“One hypothesis could be that if a large pre-IPO tech company fails, then the source of capital for the others will start to shrink,” said Arun Sundararajan, a professor at New York University’s Stern School of Business. “That’s part of, I am sure, what happened during the dot-com bubble. But we are in a very different investment environment now.”

There are two big changes to consider. For one, practically every company is now a technology company. Silicon Valley used to make technology that mainstream consumers didn’t care about—or didn’t know that they even used. Not so, today. Technology is pervasive throughout the economy and throughout culture, which creates a potential protective effect for investors. “The investments into these companies are creating new business models in massive swaths of the economy, as opposed to being insulated,” Sundararajan said. “Also, a bulk of the money going into these companies is coming from players who are not dependent on the success of tech alone for their future financing.”

This is the second change to consider: Whereas tech investments were once made by a relatively small group of venture capitalists who funded companies that then went public, that’s no longer the case. “Even if you put Uber aside and look at some of the larger recipients of pre-IPO investment over the last few years—it’s a very different cast of characters,” Sundararajan told me. “There are large private equity firms that are much more diversified than, say, Kleiner Perkins was 20 years ago.”

Sundararajan’s referring to Kleiner Perkins Caufield & Byers, the venture capital firm that “all but minted money” in the 1990s, as the writer Randall Smith put it. Back in the day, the company made its investors enormous sums of money with early investments in Google and Amazon, but has stumbled in recent years.

All of this means that the investment infrastructure supporting technology companies has changed, and that’s largely because of how technology’s place in culture has changed. “If Uber fails—and there’s no guarantee that it will—all of Uber’s investors won’t say, ‘Were we wrong to invest in tech?’” Sundararajan said. “They will say, ‘Did we misread the capabilities of this one company?’”

If anything, Sundararajan says, Uber is getting a tough, public lesson in how not to run a business. The company, for its part, is doubling down on attempts to rebuild its image. In a conference call with reporters on Tuesday, executives for the ride-sharing service expressed support in Travis Kalanick, Uber’s embattled co-founder and CEO.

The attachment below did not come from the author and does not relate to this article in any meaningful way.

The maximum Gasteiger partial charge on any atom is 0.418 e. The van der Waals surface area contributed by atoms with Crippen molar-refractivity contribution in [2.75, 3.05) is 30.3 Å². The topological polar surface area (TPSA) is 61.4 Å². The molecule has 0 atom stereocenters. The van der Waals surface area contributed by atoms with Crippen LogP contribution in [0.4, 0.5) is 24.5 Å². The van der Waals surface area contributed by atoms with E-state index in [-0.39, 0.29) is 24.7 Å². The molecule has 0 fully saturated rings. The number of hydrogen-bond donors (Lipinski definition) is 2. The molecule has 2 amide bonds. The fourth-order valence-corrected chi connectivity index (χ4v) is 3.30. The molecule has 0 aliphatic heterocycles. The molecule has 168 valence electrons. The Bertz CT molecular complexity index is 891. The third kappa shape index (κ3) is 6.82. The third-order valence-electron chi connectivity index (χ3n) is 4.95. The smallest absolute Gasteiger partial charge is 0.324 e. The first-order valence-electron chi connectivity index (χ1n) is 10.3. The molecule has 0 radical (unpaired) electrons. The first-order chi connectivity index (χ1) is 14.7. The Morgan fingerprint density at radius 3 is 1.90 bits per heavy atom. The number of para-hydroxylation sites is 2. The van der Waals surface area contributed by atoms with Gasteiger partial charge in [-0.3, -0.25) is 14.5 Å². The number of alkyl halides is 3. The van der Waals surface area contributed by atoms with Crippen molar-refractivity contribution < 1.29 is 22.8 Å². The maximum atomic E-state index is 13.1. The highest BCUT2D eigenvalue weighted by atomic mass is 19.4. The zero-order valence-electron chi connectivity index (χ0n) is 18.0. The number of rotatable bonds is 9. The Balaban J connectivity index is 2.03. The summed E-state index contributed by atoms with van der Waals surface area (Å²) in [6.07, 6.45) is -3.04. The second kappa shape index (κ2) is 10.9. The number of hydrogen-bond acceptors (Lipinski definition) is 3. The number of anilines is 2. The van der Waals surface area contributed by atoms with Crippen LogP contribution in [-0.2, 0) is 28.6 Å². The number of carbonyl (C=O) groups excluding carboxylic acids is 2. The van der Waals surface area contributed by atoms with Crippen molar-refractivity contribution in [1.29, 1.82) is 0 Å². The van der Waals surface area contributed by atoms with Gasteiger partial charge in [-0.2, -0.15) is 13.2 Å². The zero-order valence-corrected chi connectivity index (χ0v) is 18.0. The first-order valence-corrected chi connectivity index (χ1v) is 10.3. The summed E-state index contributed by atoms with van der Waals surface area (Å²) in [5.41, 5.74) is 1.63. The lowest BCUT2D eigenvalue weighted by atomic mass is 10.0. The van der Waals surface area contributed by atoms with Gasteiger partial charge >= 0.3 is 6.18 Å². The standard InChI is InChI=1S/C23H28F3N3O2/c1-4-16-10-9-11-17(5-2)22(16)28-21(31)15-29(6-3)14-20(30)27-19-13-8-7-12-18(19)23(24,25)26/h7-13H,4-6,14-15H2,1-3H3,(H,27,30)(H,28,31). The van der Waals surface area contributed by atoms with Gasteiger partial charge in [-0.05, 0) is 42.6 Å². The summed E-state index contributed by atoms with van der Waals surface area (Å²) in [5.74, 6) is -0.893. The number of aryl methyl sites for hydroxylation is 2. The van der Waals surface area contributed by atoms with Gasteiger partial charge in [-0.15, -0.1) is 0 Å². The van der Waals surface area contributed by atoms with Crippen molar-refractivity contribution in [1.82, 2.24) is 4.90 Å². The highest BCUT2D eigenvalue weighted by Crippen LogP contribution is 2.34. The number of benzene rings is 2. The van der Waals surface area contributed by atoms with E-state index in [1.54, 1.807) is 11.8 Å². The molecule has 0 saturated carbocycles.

“By now, it’s becoming increasingly apparent that the issues that are putting Uber in the news frequently don’t have much to do with either its business model or its identity as a tech company,” Sundararajan said. “If there is a serious reduction in Uber’s value over the next year, the lesson that people will take away is one of better corporate governance for early-stage tech companies—so that, as they get into a later stage, they are not in a position where the tradeoffs they made early-on ended up being more harmful than good.”

Meanwhile, many investors are shifting their focus away from platforms and to the underlying technologies that, if they succeed, will outlast any given brand—for example, sensors for self-driving cars, autonomous medical technologies, myriad robotics, and so on. This, too, has an insulating effect against any single company’s failure.

Uber, which may or may not fail, may or may not bring down the rest of the economy with it. But the bubble is still likely to burst sooner or later. “There was this fog hanging over Silicon Valley in 2001,” Roelof Botha, a partner with VC firm Sequoia Capital, told Bloomberg Businessweek last fall. “And there’s a fog hanging over it now. There’s no underlying wave of growth.”

Since 2015, CB Insights has counted 117 down rounds in tech, instances when a company raises more money by selling existing shares at reduced value. A down round doesn’t mean a company will fail, but it does signal a warning about the market it’s operating in.

The lesson here is that people trying to raise venture capital shouldn’t be worried about what Uber, specifically, might do to the economy if the company fails. There are plenty of other hints that a market correction is already well under way. The question now is whether the bubble will pop as dramatically as it has before, or simply go right on deflating the way it seems to be.